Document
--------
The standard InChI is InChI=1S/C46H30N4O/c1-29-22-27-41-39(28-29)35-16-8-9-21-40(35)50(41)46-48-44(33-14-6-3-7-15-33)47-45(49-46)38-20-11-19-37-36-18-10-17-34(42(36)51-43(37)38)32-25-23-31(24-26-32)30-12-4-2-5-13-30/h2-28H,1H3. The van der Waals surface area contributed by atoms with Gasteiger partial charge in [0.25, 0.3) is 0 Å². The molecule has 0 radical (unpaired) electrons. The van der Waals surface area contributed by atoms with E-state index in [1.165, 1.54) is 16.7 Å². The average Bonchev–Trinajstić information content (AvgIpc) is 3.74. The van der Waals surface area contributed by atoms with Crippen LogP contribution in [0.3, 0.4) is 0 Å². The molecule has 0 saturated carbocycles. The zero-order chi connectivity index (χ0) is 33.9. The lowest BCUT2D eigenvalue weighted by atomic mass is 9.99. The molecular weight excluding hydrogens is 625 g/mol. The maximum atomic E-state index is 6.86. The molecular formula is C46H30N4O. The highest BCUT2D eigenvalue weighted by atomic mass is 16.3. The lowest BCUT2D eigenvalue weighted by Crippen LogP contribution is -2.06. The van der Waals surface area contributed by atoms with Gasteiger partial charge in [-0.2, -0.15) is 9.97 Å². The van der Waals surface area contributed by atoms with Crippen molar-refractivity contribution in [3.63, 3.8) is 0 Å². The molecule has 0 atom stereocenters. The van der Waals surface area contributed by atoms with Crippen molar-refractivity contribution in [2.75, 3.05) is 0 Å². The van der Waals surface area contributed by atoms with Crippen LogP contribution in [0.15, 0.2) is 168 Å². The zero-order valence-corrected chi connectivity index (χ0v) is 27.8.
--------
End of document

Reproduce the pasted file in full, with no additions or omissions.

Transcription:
The standard InChI is InChI=1S/C46H30N4O/c1-29-22-27-41-39(28-29)35-16-8-9-21-40(35)50(41)46-48-44(33-14-6-3-7-15-33)47-45(49-46)38-20-11-19-37-36-18-10-17-34(42(36)51-43(37)38)32-25-23-31(24-26-32)30-12-4-2-5-13-30/h2-28H,1H3. The van der Waals surface area contributed by atoms with Gasteiger partial charge in [0.25, 0.3) is 0 Å². The molecule has 0 radical (unpaired) electrons. The van der Waals surface area contributed by atoms with E-state index in [1.165, 1.54) is 16.7 Å². The average Bonchev–Trinajstić information content (AvgIpc) is 3.74. The van der Waals surface area contributed by atoms with Crippen LogP contribution in [0.3, 0.4) is 0 Å². The molecule has 0 saturated carbocycles. The zero-order chi connectivity index (χ0) is 33.9. The lowest BCUT2D eigenvalue weighted by atomic mass is 9.99. The molecular weight excluding hydrogens is 625 g/mol. The maximum atomic E-state index is 6.86. The molecular formula is C46H30N4O. The highest BCUT2D eigenvalue weighted by atomic mass is 16.3. The lowest BCUT2D eigenvalue weighted by Crippen LogP contribution is -2.06. The van der Waals surface area contributed by atoms with Gasteiger partial charge in [-0.2, -0.15) is 9.97 Å². The van der Waals surface area contributed by atoms with Crippen molar-refractivity contribution in [3.63, 3.8) is 0 Å². The molecule has 0 atom stereocenters. The van der Waals surface area contributed by atoms with Crippen molar-refractivity contribution in [2.75, 3.05) is 0 Å². The van der Waals surface area contributed by atoms with Crippen LogP contribution in [0.15, 0.2) is 168 Å². The zero-order valence-corrected chi connectivity index (χ0v) is 27.8.